When your religious fundamentalist parents stalk you

Stalking is usually applied to a romantic relationship gone bad.

This is why people hesitate to believe me when I say I’ve been stalked by my parents.

After I moved out, my parents showed up unannounced at work or on campus, asking me to reconsider and go to Bob Jones University. The first time it happened, I was walking down the sidewalk to visit a new church since I had no car.  A car drove up behind me honking, my family rolled down the windows, shouting, “Just remember, Bob Jones is still available!”

They often bring gifts: sandwiches, keychains, homemade soup. They seem to think this proves they are good parents. They say this is how they show me they love me.   The professor who was my supervisor when I tutored on campus saw them do this. He said their behavior was abnormal, intended to wear me down and make me give in.

I’m not the only one.

Other homeschool alum have had parents drop off identifying documents at work without asking, another told me her mom found her between classes and gave her a gift card and sent a sheet and towel to her apartment. She hadn’t told her mom her class schedule or her address.

I don’t know what their motivation is.

Maybe it’s guilt. Maybe they think I’ll be brought back into the fold with organic baked goods.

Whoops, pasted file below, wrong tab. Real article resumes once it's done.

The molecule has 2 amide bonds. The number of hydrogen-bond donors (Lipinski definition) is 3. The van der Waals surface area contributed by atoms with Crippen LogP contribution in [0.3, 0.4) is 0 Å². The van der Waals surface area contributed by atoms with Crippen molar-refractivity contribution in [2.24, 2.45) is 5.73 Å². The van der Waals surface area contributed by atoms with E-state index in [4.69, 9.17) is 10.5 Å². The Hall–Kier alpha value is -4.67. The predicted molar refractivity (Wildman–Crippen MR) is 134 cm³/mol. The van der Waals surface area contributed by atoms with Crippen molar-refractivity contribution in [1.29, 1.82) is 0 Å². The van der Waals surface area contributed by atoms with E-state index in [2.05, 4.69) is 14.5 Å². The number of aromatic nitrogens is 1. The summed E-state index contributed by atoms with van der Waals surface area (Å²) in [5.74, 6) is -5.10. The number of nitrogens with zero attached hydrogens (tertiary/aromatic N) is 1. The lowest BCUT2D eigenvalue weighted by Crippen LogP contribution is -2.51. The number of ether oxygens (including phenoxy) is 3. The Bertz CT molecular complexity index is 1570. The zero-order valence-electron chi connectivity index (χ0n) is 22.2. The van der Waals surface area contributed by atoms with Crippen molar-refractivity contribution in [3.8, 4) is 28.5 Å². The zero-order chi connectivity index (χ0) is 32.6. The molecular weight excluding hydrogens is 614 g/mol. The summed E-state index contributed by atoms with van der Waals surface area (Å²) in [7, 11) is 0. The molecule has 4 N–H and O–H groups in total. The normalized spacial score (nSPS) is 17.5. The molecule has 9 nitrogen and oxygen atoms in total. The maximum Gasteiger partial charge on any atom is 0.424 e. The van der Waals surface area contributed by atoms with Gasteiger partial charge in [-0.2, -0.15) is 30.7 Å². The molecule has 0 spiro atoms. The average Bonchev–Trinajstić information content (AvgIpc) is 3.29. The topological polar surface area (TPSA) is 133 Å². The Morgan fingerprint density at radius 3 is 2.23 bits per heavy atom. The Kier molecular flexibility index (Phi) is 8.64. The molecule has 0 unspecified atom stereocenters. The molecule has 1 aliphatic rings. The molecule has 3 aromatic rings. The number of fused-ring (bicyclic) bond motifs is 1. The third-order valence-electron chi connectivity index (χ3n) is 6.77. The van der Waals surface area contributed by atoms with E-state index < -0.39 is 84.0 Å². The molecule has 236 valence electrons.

This is how my parents demonstrate that they love me.

My first apartment was unfortunately near the church that shunned me. My parents drove by often to look for my car, texting me “did you sleep at your apartment last night?” I explained my roommate and her boyfriend invited me for a movie night and I slept there. My mom told me it was inappropriate to sleep at a single guy’s place. Never mind that we had a couple of drinks during the movie and I wasn’t safe to drive.

Being honest and open about my decisions only provoked criticism. And they wondered why I stopped telling them things.

In summer 2013, my dad parked outside the nearest stop sign when he knew I would get off work. When I drove by, he jumped out in front of my car so I had to stop. He wanted to change the air filter in my car. He didn’t understand I was startled and angry, that I was afraid I could have hit him.

My parents barged into the middle of a staff meeting for the student newspaper in fall 2013, handing me a parking permit. My dad didn’t wait for me to buy one myself.

I told them I thought their actions were inappropriate in group counseling.

I wrote, “If anyone else who I wasn’t related to followed me around the way you guys do (leaving me random sermon CDs in my bicycle bag when I’m in class, etc), it would be considered really creepy and stalking. Think about it.”

My mom replied, “I do not think it is creepy if we are coming by UCCS from a doctor’s appt., and leave a gift for you in your bicycle sidebag. Sorry you took it that way. We are not checking up on you.”

Last October, my dad showed up at my apartment around 7:30 am, calling me over and over during an exam. He was upset that I didn’t answer right away. He wanted to trade out cars because he was afraid I wouldn’t get maintenance done, even though I’d asked him to let me learn how to take care of my car myself.